Wednesday, February 22, 2006

Has The Moment Arrived?

I don't have to explain much. But, it sounds like Iraq is one step closer to the start of its civil war. I hope I'm wrong this time. Not that there's much hope left.

I don't want to sound sarcastic during this difficult time. But, I'm really relieved there were no Iraqis involved in the Ohio terror cell.

The coming days will test the unity of the Iraqi people and its government. Keep all Iraqis in your prayers. They need them.

North Carolina Public Radio has a new program called "The Story with Dick Gordon." The producer of the program sent me this e-mail:

What 'The Story' aims to do is bring listeners the voices of people not normally heard...those with first-hand experiences and a personal investment in stories; not the usual experts and pundits.

In an effort to better understand current events in Iraq, we would very much like to speak with a cross section of people of the Muslim faith (both Sunni and Shia) who would be willing to comment about recent developments, specifically in Samara, but also moving forward as events continue to unfold. We're calling it a Listening Post.

This could be a diner or a shop whose customers are primarily Iraqi where we could find multiple points of view with a single telephone call.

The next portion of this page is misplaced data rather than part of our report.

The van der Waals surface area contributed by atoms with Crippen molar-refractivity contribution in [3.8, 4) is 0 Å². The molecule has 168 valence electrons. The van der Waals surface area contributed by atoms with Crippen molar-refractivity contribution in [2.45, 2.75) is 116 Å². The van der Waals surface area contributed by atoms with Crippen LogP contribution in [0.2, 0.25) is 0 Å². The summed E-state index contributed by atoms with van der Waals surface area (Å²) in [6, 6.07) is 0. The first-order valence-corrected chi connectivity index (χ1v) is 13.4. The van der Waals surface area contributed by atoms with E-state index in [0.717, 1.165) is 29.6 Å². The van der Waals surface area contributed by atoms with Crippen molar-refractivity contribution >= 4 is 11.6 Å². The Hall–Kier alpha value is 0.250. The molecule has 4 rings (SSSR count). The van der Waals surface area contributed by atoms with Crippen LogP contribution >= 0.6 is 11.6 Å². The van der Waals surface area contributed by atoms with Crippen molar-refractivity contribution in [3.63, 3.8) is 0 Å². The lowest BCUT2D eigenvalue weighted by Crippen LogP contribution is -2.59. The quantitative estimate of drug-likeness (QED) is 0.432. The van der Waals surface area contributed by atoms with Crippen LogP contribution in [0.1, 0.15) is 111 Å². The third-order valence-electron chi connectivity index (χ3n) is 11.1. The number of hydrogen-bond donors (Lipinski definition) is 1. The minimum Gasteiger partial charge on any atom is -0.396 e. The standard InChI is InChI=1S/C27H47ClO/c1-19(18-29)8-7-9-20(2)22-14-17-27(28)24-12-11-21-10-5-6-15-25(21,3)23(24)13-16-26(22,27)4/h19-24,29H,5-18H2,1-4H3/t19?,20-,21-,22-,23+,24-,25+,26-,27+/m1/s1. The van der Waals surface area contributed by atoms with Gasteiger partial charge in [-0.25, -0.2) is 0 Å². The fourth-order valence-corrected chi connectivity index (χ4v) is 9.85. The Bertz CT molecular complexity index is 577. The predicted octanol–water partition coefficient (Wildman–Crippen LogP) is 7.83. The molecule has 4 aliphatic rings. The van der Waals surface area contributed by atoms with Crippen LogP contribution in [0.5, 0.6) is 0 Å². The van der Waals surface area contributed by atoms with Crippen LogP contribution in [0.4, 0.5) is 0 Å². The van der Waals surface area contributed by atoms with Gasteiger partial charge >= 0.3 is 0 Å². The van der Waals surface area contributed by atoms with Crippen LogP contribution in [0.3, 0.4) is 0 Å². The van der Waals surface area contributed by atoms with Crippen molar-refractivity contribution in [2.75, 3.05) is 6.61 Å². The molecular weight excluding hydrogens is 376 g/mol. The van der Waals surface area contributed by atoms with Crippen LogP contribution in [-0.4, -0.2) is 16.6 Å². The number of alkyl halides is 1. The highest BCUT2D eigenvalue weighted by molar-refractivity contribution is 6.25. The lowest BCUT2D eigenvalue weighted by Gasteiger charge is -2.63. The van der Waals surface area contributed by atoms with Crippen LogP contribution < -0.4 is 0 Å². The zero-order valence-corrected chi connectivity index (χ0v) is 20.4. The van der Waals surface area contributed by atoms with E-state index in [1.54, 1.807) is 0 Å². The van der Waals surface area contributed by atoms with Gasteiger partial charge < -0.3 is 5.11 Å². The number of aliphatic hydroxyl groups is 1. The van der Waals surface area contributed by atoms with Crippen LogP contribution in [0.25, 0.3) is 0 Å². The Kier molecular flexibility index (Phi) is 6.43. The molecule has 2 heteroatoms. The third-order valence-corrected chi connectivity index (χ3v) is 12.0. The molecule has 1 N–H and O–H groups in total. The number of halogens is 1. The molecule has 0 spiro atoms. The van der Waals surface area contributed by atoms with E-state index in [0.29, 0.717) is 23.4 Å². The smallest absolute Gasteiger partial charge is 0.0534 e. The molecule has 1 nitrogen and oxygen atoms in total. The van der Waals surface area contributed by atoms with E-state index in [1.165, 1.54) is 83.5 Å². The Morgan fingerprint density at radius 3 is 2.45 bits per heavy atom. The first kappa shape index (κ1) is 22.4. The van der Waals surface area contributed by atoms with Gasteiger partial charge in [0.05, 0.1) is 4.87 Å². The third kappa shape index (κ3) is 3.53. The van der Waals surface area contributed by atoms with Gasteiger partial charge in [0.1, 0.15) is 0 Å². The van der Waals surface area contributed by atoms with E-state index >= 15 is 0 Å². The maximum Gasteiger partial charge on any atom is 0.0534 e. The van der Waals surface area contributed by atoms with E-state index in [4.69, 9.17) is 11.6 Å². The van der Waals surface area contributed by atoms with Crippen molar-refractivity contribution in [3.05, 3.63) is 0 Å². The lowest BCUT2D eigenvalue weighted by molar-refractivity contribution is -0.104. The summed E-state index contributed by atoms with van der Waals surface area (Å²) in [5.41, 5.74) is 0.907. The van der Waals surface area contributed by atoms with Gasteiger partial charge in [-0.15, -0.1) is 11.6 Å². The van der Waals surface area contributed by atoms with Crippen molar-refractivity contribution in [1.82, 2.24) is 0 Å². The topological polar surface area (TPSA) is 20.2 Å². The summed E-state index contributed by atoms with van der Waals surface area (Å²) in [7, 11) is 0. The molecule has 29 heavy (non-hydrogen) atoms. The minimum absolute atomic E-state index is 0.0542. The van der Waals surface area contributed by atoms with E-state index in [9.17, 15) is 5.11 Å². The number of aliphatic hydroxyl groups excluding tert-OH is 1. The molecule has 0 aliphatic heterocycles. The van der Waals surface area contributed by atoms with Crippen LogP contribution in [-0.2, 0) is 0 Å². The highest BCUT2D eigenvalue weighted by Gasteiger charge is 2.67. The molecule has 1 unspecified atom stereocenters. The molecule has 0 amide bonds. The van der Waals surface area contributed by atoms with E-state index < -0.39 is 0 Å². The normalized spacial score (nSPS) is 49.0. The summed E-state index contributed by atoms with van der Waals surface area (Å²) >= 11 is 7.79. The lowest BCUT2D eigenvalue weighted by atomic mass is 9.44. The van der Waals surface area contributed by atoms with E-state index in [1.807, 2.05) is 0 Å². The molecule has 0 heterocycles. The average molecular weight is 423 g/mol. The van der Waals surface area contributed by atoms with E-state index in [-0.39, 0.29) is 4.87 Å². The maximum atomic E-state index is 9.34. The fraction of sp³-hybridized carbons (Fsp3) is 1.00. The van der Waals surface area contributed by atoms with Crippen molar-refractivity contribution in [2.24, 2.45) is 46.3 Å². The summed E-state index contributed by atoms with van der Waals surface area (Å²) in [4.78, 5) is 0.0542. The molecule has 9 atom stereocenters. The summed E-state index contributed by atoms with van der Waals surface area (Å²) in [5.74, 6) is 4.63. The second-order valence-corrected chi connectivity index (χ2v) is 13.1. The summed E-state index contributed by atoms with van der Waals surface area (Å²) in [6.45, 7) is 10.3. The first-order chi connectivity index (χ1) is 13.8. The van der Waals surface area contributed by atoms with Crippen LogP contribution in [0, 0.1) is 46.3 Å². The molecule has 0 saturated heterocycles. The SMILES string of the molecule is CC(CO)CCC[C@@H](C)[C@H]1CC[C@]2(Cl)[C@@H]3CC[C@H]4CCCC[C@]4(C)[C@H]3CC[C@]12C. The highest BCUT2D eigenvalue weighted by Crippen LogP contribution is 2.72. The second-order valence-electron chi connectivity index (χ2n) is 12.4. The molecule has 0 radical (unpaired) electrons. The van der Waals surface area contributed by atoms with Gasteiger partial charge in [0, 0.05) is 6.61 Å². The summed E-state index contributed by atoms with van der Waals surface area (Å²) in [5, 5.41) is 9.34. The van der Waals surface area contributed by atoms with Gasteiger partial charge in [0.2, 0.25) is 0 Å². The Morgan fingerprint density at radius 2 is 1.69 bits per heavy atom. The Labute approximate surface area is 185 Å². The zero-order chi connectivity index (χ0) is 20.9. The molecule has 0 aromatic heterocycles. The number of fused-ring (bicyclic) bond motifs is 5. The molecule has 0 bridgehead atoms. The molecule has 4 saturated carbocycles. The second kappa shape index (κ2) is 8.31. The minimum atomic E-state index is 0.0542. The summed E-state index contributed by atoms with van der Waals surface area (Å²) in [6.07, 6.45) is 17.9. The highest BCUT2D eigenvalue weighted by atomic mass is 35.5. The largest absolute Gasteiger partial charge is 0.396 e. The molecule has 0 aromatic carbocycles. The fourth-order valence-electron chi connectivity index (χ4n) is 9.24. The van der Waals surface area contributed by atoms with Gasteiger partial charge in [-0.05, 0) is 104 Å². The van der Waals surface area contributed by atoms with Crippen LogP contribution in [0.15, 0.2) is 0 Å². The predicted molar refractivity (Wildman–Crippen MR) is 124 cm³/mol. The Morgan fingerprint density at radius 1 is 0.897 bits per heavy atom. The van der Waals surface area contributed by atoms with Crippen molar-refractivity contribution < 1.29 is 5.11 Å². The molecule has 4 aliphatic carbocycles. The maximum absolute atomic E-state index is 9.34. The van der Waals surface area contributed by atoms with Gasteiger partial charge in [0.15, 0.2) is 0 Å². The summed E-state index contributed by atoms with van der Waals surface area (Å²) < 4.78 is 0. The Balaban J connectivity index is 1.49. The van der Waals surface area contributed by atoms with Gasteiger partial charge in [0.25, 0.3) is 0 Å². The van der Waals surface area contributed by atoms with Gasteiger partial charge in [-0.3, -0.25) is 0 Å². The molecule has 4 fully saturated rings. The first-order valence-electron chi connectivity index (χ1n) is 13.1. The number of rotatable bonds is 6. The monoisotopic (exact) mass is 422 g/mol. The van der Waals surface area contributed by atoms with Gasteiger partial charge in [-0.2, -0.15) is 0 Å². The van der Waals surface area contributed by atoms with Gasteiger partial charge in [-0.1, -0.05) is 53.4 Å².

Any ideas you could give to help us identify a Listening Post would be greatly appreciated, since we believe Americans hear too few voices of Iraqis and could benefit greatly from it....

If you're an Iraqi Muslim and interested in talking to the radio show, then e-mail me to send you the producer's contact details.

Denise Schreiner, the program producer gave me the permission to post his e-mail address. Click here to get the e-mail address.

Ali wrote an excellent analysis of the current situation in Iraq. It's a recommended reading for everyone.

NBC local journalist from Baghdad wrote a touching tribute to Iraqi journalist Atwar Bahjat, who was killed today in Sammara along with two of her Iraqi colleagues:

Her father is a Sunni, and her mother Shia. That is typical of so many families in Iraq. But her father was from Samarra, where he was a secondary school manager, and it is exactly because she was from there and killed there that makes this especially terrible.
Sometimes I joke with my wife, "Please don’t love me so much," and she asks me why. I say, "Because maybe you will lose me, and I don’t want you to cry too much. I don’t want you to suffer."

There’s an Arab poem about a father who loses his son. He says it’s not good to love our sons too much, because it will be so hard when you lose them.


As if the murder of Iraqi journalist Atwar Bahjat wasn't enough, her funeral procession was targeted too:

Two police officers were shot and killed and five others wounded as the procession, led and guarded by Iraqi police and soldiers, entered the western Baghdad neighborhood of Abu Ghraib on Saturday, Iraqi Emergency Police said.

Police said they think the gunmen opened fire because they believed Iraqi security forces were bearing down on them.

The Iraqi security personnel were accompanying the procession because the capital was under a curfew that banned vehicles, said Dia'a al-Nasery, manager of Al-Arabiya's Baghdad bureau.


This is WRONG.

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